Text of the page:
As a 2023 study of service jobs in Milwaukee by several progressive groups found, it’s now normal in Milwaukee to hold jobs that don’t pay a living wage or offer health insurance. Of about 243,000 jobs in the city of Milwaukee, about 100,000 or 41% are bad jobs that pay less than $15 an hour, often don’t provide health coverage (47% of these workers don’t get health insurance) and are frequently not full-time positions (the average work week for these 100,000 workers is 34 hours).These kind of jobs are held by a wide swath of city residents, including 31% of white workers, 51% of Black workers and 56% of Hispanic workers in the city.

Three occupations account for 20,000 of those jobs: food service workers, janitors and security guards. And these are the kind of jobs the agreement with Fiserv Forum covers.

Back in 1979, the study found, 40% of Milwaukee jobs were in manufacturing, which typically paid middle-class wages. By 2019 that had dropped to just 12% of jobs.

Thus, while the recent union victory at a Volkswagen plant in Tennessee offers hope that other auto plants in the south might eventually get unionized, the reality is that most of the growth in American jobs and in cities like Milwaukee is in the service industry. Any effort to address the wealth gap in Wisconsin and the U.S. must address the low wages and minimal benefits offered by service sector businesses.

In the case of Fiserv Forum, the Milwaukee Bucks agreed to negotiate in good faith with labor unions and to pay beyond-minimum wages as part of the effort to win Democratic votes for the new arena-funding package. But the team then dragged its feet and it took years of work by MASH, with pickets at Bucks games and at the Democratic National Convention in Milwaukee before the contacts were fully negotiated.

In short, pressure by the union did make a difference and helped lead the way to later victories by MASH with the Pabst Theater Group and Gather.

Nor was this the only union group scoring such victories. Last year, the International Brotherhood of Electrical Workers Local 494 finally succeeded, after years of work, in unionizing the 600 employees working at the 20 cafes owned by Colectivo Coffee.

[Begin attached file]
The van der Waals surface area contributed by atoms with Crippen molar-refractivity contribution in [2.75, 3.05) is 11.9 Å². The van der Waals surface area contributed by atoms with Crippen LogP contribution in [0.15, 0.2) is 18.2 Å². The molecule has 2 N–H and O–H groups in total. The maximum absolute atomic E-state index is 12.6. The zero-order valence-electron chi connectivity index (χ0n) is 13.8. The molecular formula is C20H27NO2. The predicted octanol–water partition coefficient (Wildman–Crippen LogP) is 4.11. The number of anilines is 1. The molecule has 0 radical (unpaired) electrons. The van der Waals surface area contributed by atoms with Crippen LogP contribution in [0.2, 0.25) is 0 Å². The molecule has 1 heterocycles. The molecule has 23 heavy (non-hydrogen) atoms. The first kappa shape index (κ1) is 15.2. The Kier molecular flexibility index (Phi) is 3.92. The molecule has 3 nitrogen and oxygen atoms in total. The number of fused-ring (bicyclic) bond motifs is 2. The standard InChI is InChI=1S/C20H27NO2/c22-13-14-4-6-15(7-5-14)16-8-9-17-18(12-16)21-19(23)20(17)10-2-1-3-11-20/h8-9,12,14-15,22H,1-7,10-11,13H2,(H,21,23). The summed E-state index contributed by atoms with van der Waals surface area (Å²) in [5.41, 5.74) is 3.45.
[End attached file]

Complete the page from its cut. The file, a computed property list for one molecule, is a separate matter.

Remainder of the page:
And the Service Employees International Union has successfully unionized thousands of workers at some 150 Starbucks Cafes in the nation, including two in metro Milwaukee and seven all told in Wisconsin.

And back in 2021 the Milwaukee Art Museum agreed to a union contract for its employees, working with the International Brotherhood of Machinists and Aerospace Workers.

These efforts are beginning to change the picture in Wisconsin, where the percent of unionized workers had been plummeting for decades. Once one of the leading states in the percent of unionized workers, Wisconsin has trailed the nation over the last decade of so. But last year the estimated number of union members in this state increased from roughly 187,000 in 2022 to about 204,000 last year, Bureau of Labor Statistics (BLS) data shows. That’s a 9% increase in unionized workers.

As impressive as that sounds, it still leaves the percent of all workers unionized at just 7.4%, up from 7.1% in 2022. Still, that’s much better than the national rate which actually fell last year, to 10%, dropping slightly from 10.1 percent of workers in 2022, BLS data shows. (But because of growth in the workforce the number of unionized workers nationally actually increased slightly from 14.3 million in 2022 to 14.4 million in 2023.)

Those flat numbers, however, obscure the change in Wisconsin and nationally: the increasing emphasis on unionizing service sector workers. A Bloomberg Law analysis of federal data found the Service Employees International Union won 386 elections that added nearly 20,000 workers to their membership in 2022—a more than four-fold increase from 89 election wins that added 5,827 workers in 2021.

These kind of union campaigns are becoming a key way to reduce America’s wealth gap.

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Categories: Business, Murphy's Law